Canada, Kelowna

Kelowna Road Trip Day 2: Wine and Cheese Tour

Featured Image: Wine tasting @ Quail’s Gate Estate Winery. Photo credit: Aaron.

One of us fell sick overnight so we took it easy this morning and started our day a little later. Luckily, we decided not to join an organized wine tour so our schedule was relatively flexible.

Quail’s Gate Estate Winery

Led by our amazing trip planner, Bear Woman, we headed towards our first winery – Quail’s Gate Estate Winery. We had lunch reservation and we arrived a little early so we took a quick stroll around the vineyard and ended in the tasting room for some wine tasting. It was $5 for 4 “Estate and Reserve Wines” and $10 for 3 “Rare and Collectible Wines”. Tasting fees were waived with the purchase of 2 or more bottles of wine. I decided on the “Estate and Reserve Wines”. I started with one of their most popular wines: the 2016 Chasselas – Pinot Blanc – Pinot Gris. I’m not a huge fan of dry whites in general which this was. It was really light in taste. Then I had the 2016 Gewurztraminer which again was too dry for my taste. Next, we moved on to the reds. I first tried their 2016 Pinot Noir. Full disclosure, I’m usually not a fan of pinot noir and this one did not change my mind. I ended with the 2015 Stewart Family Reserve Old Vines Foch and finally found something that I actually enjoyed. It was full bodied and rich, just the way I like my red wines. I did not end up purchasing it as it did not find it was worth the $40+ price tag.

Quail's Gate vineyards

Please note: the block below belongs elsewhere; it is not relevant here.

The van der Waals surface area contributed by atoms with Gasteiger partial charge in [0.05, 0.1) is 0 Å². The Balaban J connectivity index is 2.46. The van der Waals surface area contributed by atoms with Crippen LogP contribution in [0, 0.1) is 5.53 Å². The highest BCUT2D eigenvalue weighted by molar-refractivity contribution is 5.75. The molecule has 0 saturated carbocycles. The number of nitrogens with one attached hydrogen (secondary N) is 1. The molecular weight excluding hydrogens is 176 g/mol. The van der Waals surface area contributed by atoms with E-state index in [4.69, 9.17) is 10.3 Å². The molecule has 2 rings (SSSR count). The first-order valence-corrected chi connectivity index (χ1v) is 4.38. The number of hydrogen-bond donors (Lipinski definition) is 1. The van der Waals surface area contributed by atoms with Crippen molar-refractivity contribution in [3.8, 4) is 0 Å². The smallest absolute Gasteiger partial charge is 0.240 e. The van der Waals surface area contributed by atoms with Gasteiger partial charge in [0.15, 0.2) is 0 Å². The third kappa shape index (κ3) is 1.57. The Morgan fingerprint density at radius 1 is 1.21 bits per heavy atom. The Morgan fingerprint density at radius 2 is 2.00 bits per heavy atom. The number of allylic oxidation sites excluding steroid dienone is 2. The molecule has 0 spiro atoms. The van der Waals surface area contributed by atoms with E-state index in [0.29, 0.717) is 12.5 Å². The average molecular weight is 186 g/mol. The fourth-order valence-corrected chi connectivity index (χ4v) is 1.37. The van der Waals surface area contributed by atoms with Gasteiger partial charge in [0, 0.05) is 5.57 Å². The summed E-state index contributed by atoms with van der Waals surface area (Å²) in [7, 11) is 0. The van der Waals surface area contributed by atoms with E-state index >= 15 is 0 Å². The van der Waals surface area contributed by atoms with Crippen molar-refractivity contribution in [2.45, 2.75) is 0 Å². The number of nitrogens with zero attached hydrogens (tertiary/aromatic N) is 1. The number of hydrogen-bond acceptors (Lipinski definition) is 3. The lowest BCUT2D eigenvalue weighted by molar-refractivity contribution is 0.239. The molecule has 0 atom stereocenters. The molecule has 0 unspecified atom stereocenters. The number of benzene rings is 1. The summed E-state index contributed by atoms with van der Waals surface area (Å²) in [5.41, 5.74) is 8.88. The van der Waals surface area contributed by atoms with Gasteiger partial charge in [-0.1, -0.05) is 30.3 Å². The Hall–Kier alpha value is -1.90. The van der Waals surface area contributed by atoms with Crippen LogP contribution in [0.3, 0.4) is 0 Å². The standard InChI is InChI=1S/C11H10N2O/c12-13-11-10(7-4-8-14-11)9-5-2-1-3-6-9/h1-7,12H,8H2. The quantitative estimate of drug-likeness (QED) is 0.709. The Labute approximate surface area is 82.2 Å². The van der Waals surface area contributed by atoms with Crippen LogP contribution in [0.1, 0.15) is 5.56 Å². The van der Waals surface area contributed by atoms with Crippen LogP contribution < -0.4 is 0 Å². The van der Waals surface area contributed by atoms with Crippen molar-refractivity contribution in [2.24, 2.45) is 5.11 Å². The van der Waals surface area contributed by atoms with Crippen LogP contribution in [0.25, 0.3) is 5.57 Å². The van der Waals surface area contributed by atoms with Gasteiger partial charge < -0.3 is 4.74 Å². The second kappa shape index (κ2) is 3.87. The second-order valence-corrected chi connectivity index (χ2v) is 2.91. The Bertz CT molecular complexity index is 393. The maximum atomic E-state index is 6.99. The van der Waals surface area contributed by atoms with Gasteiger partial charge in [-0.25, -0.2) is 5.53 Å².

Quail’s Gate vineyards

It was time for our lunch reservation so we headed over to the restaurant.  We were fortunate enough to have been seated on the patio overseeing the vineyards and lake. A+ for ambience! For lunch, Aaron and I shared the oysters (nice, light in taste, did not taste too much of the ocean), butternut squash risotto (good flavours, not overly heavy), and the duck fettuccine (simple ingredients, made with fresh pasta).  Overall, I felt the food was good and it was quite worth the visit accompanied with a nice glass of wine and the scenery. It looks like their menu changes regularly so when you visit, there will most likely be different menu options.

Oysters @ Old Vines Restaurant at Quail's Gate Estate Winery
Oysters @ Old Vines Restaurant at Quail’s Gate Estate Winery. Photo credit: Aaron.
Butternut squash risotto @ Old Vines Restaurant at Quail’s Gate Estate Winery. Photo credit: Aaron.
Duck fettuccine @ Old Vines Restaurant at Quail's Gate Estate Winery
Duck fettuccine @ Old Vines Restaurant at Quail’s Gate Estate Winery. Photo credit: Aaron.

Our lovely organizer has also booked a winery tour for us and we were able to explore the different parts of the winery and learn about their production process. We concluded the tour with some more wine samples (included in the price of the tour). They were generally accommodating to the fact that we’ve already tried some of their wines. We got to try their chardonnay (again, not a fan of dry whites), rose (not usually a fan of rose but this one was not bad) and the pinot noir again (did not change my mind yet again). After our tour, we went back to the wine tasting room for some final wine samples. We tried two of the dessert wines – each served in a chocolate cup! We had the 2014 Riesling Icewine as well as the 2016 Optima Botrytis Affected. If you like super sweet indulgent dessert wines, the Riesling Icewine is the one to try! The Optima is less sweet for those who prefer a more subtle flavour.

Ice wine served in a chocolate cup @ Quail's Gate Estate Winery
Icewine served in a chocolate cup @ Quail’s Gate Estate Winery. Photo credit: Aaron.

Mission Hill Winery

Next, we headed to the nearby Mission Hill Winery – one of the largest wineries in the region.  Here we tried the 2015 Perpetua, 2013 No. 23 Crosswinds Syrah, 2015 No. 32 Vista’s Edge Cabernet Franc and the 2012 Compendium. Aaron was put off by the somewhat pretentious naming system of their wines. All the wines were $50+ but we did not find them particularly outstanding. I would still recommend coming here for the beautiful architecture. It really reminded me of the Getty Centre in Los Angeles.